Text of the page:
Financial wellness programs are becoming a more popular corporate benefit. Along with mental and physical well-being, having a solid understanding of personal finances can transform employees’ health.
A recent CareerBuilder report notes that 78 percent of workers are currently living paycheck to paycheck (up from 75 percent from the previous year). Additionally, 71 percent of American workers indicate they are in debt. How much debt? Experian’s 2017 State of Credit report indicates that the average American owes $6,354 in credit card balances and carries mortgage debt of at least $201,000.
These findings don’t even count the trillions in unpaid student loan payments. It’s no wonder that many workers are stressed out and losing sleep over financial worries.
How Debt Impacts Health
The American Psychological Association (APA) released the latest installment of its annual Stress In America: The State of Our Nation report, which highlights the amount of stress caused by financial worries. In terms of the factors that cause respondents stress, “money” (62 percent) came in second only to the “future of our nation” (63 percent). The report also found that, “Americans are more likely to report symptoms of stress, which include anxiety, anger and fatigue.” Two specific areas of financial worry from the APA study include the rising cost of health insurance and the country’s economy. One in three survey participants said they also worried about tax increases.
The National Institute for Occupational Safety and Health (NIOSH) notes that the long-term effects of stress can include mood and sleep disturbances, chronic illnesses, headaches, increased tardiness and absenteeism, as well as reduced performance. When stressed, people typically become overwhelmed, feel burnt out and shut down over time. The source notes that health care costs can increase as much as 50 percent for employees who are suffering from unresolved stress. Even if employees take time off for stress-related problems, this can impact the company’s bottom line. Healthy, happy workers are more productive.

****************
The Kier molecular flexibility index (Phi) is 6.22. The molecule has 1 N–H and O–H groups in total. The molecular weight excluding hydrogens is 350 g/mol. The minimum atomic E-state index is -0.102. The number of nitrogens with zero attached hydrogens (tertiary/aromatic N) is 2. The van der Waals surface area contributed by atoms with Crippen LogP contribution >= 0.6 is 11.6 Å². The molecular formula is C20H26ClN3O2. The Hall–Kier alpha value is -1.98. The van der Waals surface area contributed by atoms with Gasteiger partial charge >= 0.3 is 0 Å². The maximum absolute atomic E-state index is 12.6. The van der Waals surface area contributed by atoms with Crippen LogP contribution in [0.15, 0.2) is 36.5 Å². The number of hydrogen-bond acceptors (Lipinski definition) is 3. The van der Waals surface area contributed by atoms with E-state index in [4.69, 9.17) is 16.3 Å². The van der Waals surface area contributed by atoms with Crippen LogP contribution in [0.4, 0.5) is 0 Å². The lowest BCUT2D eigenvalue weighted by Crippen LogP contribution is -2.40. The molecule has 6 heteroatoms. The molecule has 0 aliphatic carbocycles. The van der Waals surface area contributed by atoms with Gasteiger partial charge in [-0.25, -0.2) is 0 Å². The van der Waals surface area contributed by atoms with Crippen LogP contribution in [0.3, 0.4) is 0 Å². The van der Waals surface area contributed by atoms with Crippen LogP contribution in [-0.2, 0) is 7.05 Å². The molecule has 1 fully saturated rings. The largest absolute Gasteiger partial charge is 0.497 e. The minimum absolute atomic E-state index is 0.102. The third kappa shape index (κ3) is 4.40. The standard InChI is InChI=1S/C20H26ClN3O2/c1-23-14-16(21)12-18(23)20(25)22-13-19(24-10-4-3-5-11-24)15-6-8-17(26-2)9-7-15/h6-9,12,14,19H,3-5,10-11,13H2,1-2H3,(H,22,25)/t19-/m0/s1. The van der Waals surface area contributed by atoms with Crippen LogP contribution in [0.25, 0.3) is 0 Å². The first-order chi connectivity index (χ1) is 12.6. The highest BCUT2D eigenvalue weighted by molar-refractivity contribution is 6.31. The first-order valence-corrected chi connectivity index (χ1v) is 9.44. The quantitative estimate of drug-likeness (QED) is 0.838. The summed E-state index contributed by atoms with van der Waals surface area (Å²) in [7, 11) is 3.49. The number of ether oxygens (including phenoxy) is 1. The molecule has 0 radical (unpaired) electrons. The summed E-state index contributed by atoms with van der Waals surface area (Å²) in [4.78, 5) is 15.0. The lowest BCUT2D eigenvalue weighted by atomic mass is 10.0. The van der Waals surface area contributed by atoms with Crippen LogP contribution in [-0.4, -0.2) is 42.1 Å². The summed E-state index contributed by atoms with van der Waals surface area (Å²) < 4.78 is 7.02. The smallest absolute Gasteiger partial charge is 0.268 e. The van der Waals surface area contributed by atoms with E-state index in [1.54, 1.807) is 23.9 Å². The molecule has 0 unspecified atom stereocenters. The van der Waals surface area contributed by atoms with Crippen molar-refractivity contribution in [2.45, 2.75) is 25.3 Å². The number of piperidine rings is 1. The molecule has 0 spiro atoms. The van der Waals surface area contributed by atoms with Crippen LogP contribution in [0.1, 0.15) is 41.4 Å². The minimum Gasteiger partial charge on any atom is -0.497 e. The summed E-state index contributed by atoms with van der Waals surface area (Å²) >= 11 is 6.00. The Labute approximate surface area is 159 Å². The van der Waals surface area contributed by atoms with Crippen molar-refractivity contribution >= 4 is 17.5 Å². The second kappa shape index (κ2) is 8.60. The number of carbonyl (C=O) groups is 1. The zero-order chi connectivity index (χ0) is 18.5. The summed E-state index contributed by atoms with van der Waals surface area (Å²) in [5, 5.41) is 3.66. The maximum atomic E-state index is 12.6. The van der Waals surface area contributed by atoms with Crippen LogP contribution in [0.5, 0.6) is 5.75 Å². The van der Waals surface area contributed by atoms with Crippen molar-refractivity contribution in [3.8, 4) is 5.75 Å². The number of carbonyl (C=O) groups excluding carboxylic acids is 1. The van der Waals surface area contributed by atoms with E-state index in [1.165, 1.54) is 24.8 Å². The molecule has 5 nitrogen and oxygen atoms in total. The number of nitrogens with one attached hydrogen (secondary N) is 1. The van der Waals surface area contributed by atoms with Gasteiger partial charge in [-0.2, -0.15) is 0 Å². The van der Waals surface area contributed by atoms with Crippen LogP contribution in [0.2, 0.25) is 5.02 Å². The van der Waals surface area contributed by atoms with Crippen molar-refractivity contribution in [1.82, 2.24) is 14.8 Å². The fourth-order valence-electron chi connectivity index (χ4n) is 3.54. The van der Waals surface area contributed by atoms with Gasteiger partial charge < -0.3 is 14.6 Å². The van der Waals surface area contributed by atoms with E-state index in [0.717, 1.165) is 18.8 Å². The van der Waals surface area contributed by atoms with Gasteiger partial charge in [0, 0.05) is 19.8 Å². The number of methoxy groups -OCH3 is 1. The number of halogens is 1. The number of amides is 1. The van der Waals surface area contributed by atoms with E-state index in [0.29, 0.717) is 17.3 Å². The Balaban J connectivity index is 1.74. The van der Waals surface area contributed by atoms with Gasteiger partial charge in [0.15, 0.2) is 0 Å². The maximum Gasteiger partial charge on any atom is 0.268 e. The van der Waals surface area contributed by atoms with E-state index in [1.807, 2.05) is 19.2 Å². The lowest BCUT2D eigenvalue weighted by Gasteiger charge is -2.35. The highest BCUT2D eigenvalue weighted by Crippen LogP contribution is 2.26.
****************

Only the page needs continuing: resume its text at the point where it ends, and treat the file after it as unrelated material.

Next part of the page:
Employees know they are not doing their best work when they are stressed about being in serious debt. A recent Towers Watson survey found that 34 percent of U.S. workers believe their negative financial situation has had a bad impact on their lives. This trickles over into how much time they spend focused on work and how much time they spend dodging collection calls.
Cue, Financial Wellness Programs
One of the guidelines provided by the APA recommends that individuals seek out professional help to cope with overwhelming stressors. Financial education programs and credit counseling can help employees become better stewards of their earnings and reduce their debt. It’s important for individuals to address the emotional (and social) factors of economic stress and make changes to unhealthy behaviors.
Financial wellness programs can be offered in several ways, making them a flexible benefit. One approach includes offering employees access to a financial education tool that can help resolve debt. Another method is bringing in a financial advisor to answer employees’ questions and give advice about how they can pay off debt while saving for retirement. If employees are interested, a third option is to consolidate their debts and have payments voluntarily deducted out of each paycheck. With any method, it’s important for employees to see how they are progressing with financial management, as this can help them stay positive and reduce stress levels.
From an organizational standpoint, it makes good business sense to offer financial wellness programs. This effort can help employees face financial burdens head-on, find resources to pay off debt and get back on track with their career goals.